They say that the definition of insanity is doing the same thing over and over again and expecting a different result. This link is to a spreadsheet illustrating political control of New Mexico’s Legislature over the past 80+ years (since 1931). In summary, Democrats have controlled the House and Senate for a combined total of 160 years between the two bodies with Republicans having controlled one body or the other for a total of 6 years.
Clearly, given New Mexico’s economic and education outcomes, liberal, big-government policies have failed. But what works? In a new opinion piece, Rio Grande Foundation president Paul Gessing discusses how reduced taxation on micro-breweries has led to a boom in micro-breweries in New Mexico:
It often seems that New Mexico’s economy is haunted by the ghost of Lew Wallace. Wallace, who also wrote Ben Hur, was territorial governor of New Mexico in the late 1800s. Wallace was apparently confounded by our State and was quoted as saying, “All calculations based on our experiences elsewhere fail in New Mexico.”
In dealing with New Mexico policymakers and the business community, Wallace’s attitude towards successful initiatives in the other 49 states seems to permeate discussions. Sure, they say, “Right to work states are generating jobs faster than forced-unionism states, but that doesn’t mean it will work here.”
Or, “Having no income tax may work in Texas or Washington State, but we couldn’t possibly go without an income tax here.” A corollary to that statement is that the Richardson-era tax cuts which took New Mexico’s top income tax rate from 8.2% to 4.9% “failed” even though New Mexico led the region in personal income growth between 2000 and 2009 when those tax cuts were being phased in.
Policymakers in New Mexico often resist school choice, deregulation, and a variety of pro-freedom reforms that have proven track records of effectiveness and popularity elsewhere. Then they wonder why New Mexico’s economy and education systems fare so poorly.
On the other hand, policymakers have repeatedly embarked upon costly infrastructure projects like the Rail Runner and Spaceport and over-generous subsidies for particular businesses or industries that have seen little success wherever they have been attempted with little success.
With all of these failures, it is worth pointing out a recent success brought on by a relatively small policy change in the Legislature. That success, the tremendous growth of New Mexico’s craft brewing industry, is a great example of how lessening tax burdens can lead to tremendous growth.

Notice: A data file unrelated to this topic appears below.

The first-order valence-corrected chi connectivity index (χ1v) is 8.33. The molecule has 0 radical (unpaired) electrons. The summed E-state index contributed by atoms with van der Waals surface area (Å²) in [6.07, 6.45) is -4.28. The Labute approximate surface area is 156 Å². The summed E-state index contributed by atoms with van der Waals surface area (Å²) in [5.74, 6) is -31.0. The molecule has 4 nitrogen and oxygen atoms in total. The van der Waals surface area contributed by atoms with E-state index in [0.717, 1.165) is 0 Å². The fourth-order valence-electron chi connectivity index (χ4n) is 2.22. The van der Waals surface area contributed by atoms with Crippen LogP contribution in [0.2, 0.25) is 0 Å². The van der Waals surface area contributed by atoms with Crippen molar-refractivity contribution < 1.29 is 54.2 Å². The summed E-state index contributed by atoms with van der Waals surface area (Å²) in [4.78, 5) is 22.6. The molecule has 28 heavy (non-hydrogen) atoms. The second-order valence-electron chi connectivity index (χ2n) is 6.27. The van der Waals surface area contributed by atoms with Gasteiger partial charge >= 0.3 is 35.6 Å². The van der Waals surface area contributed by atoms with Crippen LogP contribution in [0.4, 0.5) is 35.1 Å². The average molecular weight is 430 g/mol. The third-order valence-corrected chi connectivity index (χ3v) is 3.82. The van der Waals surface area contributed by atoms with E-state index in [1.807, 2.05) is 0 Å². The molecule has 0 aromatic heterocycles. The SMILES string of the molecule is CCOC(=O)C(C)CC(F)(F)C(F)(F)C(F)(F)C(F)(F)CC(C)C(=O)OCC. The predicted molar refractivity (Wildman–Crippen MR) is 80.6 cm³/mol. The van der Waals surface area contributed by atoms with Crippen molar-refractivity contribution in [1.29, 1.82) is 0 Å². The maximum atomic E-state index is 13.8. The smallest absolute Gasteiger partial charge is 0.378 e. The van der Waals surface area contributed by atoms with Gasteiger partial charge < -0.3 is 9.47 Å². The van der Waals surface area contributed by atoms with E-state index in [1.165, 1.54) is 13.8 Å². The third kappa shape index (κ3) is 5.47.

During the 2013 legislative session, New Mexico law was changed so that microbreweries pay a tax of 8 cents per gallon on the first 10,000 barrels of beer brewed and sold in state. The tax rate increases to 28 cents per gallon for all beer production between 10,000 and 15,000 gallons. Above that, the tax is 41 cents per gallon.
This improves upon previous legislation targeted at microbreweries that gave them an 8-cent-per-gallon rate on the first 5,000 barrels of beer produced with the 41 cent rate kicking in after that.
According to the Tax Foundation, our 41 cent-per-gallon tax is 14th-highest in the nation. That’s the highest rate in the region although Utah’s tax is charged at the same rate. Not surprisingly, Colorado, arguably the epicenter of the microbrew industry, charges only 8 cents-per-gallon on all beer produced in the state.
These modest tax reductions have unleashed a boom in New Mexico’s microbrew industry. Santa Fe Brewing Company recently hired 105 new people to expand their operations, but with new microbreweries opening with increasing regularity, that is just the tip of the iceberg.
The message is simple: tax burdens matter! While the “brewery boom” is encouraging, its lessons need to be translated from a niche industry to New Mexico’s broader economy.
Unfortunately, liberal politicians in Santa Fe who have controlled our political system for generations seem more inclined to give business a hard time than to reduce tax and regulatory burdens.
These policies have resulted in New Mexico being passed over time and time again (and being poor). Simply put, our public policies are unattractive to businesses when compared against other states, especially those nearby.
It is true that taxes and regulations are not the only drivers of business’ decisions when it comes to location. Geography, infrastructure, and workforce issues will always play a role in business location and development, but the impact of public policies is unavoidable.
To become prosperous, we must transform our public policy climate. If serious reforms are enacted, contrary to Lew Wallace’s statement, New Mexico can and will see the same prosperity as other states that have embraced free market reforms.
Paul Gessing is the President of New Mexico’s Rio Grande Foundation. The Rio Grande Foundation is an independent, non-partisan, tax-exempt research and educational organization dedicated to promoting prosperity for New Mexico based on principles of limited government, economic freedom and individual responsibility